Over the years, blockchain, the technology behind bitcoin, has been the subject of interest for many tech enthusiasts. As such, the technology has been applied across several spheres. And this has birthed many different “blockchains” which perform special tasks. But how are these blockchains different, and why do we need so many?
Firstly, blockchains can be grouped into these three major categories:
- Public blockchain
- Private blockchain
- Consortium blockchain
The backbone of all blockchains – Public blockchain technology is the original blockchain and the technology behind most cryptocurrencies. As the name implies, a public blockchain is a blockchain that is operated, regulated and sustained by the public. It is not controlled by any single individual. Instead, anyone on the chain can read, write or audit the blockchain. Hence, these types of blockchain are transparent and accessible.
No centralised access point – Public blockchain do not have a centralised point of access. As such, decentralised consensus mechanisms which are known as POW (Proof of Work) and POS (Proof of Stake) are used for decision making.
Typical examples of public blockchains are Bitcoin and Litecoin.
Privately-owned and regulated by individuals – Just as its name implies, the private blockchain is operated as the private property of an individual or organisation. Instead of a decentralised point, a central in-charge regulates its operations. Important tasks such as reading, writing and auditing are controlled by the person/organisation in-charge. Access to any of these tasks can only be given to a third party by the person/organisation in-charge.
Access to mining right depend on mood of individuals – Mining rights are also controlled by this centralised point, and decision to or not to give out said rights are at the whim of the person/organisation in-charge. However, since the point of centralisation is trust, the private blockchain is cryptographically secure from the company’s point of view and financially practical.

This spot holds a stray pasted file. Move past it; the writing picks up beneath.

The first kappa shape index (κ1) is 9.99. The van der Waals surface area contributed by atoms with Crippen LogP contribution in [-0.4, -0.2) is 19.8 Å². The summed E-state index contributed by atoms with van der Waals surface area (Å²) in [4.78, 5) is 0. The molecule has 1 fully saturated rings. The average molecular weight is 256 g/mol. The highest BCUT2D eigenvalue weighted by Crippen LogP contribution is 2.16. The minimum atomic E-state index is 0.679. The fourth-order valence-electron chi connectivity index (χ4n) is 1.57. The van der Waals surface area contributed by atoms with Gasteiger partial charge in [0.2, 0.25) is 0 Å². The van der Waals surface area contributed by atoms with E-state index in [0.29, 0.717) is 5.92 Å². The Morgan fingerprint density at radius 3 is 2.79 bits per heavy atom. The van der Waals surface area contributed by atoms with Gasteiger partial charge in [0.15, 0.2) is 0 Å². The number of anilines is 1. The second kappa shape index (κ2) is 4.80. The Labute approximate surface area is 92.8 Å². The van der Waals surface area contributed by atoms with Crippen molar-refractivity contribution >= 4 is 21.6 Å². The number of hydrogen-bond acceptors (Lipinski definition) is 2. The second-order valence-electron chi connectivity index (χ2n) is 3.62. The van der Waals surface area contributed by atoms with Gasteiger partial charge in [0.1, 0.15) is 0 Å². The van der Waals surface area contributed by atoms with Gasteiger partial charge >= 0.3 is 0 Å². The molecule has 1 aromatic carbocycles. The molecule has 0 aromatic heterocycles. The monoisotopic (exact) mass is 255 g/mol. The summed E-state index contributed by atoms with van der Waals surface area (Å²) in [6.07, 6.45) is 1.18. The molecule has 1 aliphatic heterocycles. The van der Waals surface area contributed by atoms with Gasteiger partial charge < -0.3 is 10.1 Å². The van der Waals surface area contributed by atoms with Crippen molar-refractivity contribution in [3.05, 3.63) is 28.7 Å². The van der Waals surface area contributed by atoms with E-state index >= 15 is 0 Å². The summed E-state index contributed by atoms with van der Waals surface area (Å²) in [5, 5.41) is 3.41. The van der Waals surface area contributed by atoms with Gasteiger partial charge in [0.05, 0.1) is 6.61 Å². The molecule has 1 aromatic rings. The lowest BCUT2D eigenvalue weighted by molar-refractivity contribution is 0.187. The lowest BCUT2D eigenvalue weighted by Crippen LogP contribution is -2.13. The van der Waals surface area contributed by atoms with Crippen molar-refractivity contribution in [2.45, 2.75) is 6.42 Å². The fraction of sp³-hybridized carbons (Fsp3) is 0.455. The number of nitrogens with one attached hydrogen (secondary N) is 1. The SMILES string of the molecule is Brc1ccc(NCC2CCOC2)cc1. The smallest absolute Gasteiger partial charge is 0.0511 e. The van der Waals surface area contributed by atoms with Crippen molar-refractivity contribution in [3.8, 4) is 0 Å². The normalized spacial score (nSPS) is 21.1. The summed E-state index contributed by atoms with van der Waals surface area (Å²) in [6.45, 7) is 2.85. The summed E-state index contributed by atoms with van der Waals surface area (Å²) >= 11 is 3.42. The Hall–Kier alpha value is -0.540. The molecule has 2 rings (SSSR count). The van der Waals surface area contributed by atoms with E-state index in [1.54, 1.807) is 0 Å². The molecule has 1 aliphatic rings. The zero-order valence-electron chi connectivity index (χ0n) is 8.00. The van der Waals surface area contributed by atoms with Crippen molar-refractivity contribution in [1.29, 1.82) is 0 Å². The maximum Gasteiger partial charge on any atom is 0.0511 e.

Example of private blockchain in-use: Quorum (the JPM coin is built on this platform), Hyperledger Fabric
Somewhat similar to private blockchain – The word consortium refers to an association, typically several companies or groups. A consortium blockchain uses a similar system as the private blockchain. The only difference is that here, instead of one person in-charge, you have multiple. A selected group of companies or individual representatives work together as the “in-charge” to make decisions for the entire network.
To illustrate, imagine an association of all the banks in Nigeria, on a blockchain that is set up in such a way that if a given number of banks agree on a transaction/decision/block, it would be added to the blockchain. This way, things move faster and you have more than one point of failure. While a consortium is not open to just anybody and is “centralized” to some extent, it has multiple points of failure which protects the whole ecosystem.
An example of a consortium blockchain is Corda.
Now that we have all the definitions out of the way, how did blockchain become a thing that comes in types?
Enthusiasts caused it – This emanates from the argument by some enthusiasts that if there is a centralized control point, then it is not blockchain. While the point is valid considering the initial concept of the blockchain, there are other sides to consider such as how a private blockchain is appropriate to traditional business and governance models and might be the only way to get these organisations onboard. However, that would be the subject of a stand alone article.
Why do we need them all?
All blockchains perform different necessary functions – Public blockchains can receive or send data from anyone on the network from anywhere in the world. It can be audited by anyone, and each node (think of it as a computer/device that stores transactions that have occurred on the blockchain) has the same power as any other in the chain. Every transaction has to be validated by every node through a process called, chain consensus. These complexities could make it impossible for use in smaller, more targeted networks like banks. For these, the private and consortium blockchains are necessary.
Private and consortium blockchains reduce lengthy vetting processes and the number of trusted parties, thereby making the network faster and more efficient for businesses and organizations.
Where transparency and openness are required, public blockchains are preferred, and where there’s a need for full or partial control, private or consortium blockchains can be implemented. And this, friends, is why the different types of blockchains exist.
This article is in partnership with Quidax. Quidax is a European based digital assets exchange with a focus on Africa. We provide a seamless platform for users to send, receive, buy and sell cryptocurrencies using their local currencies.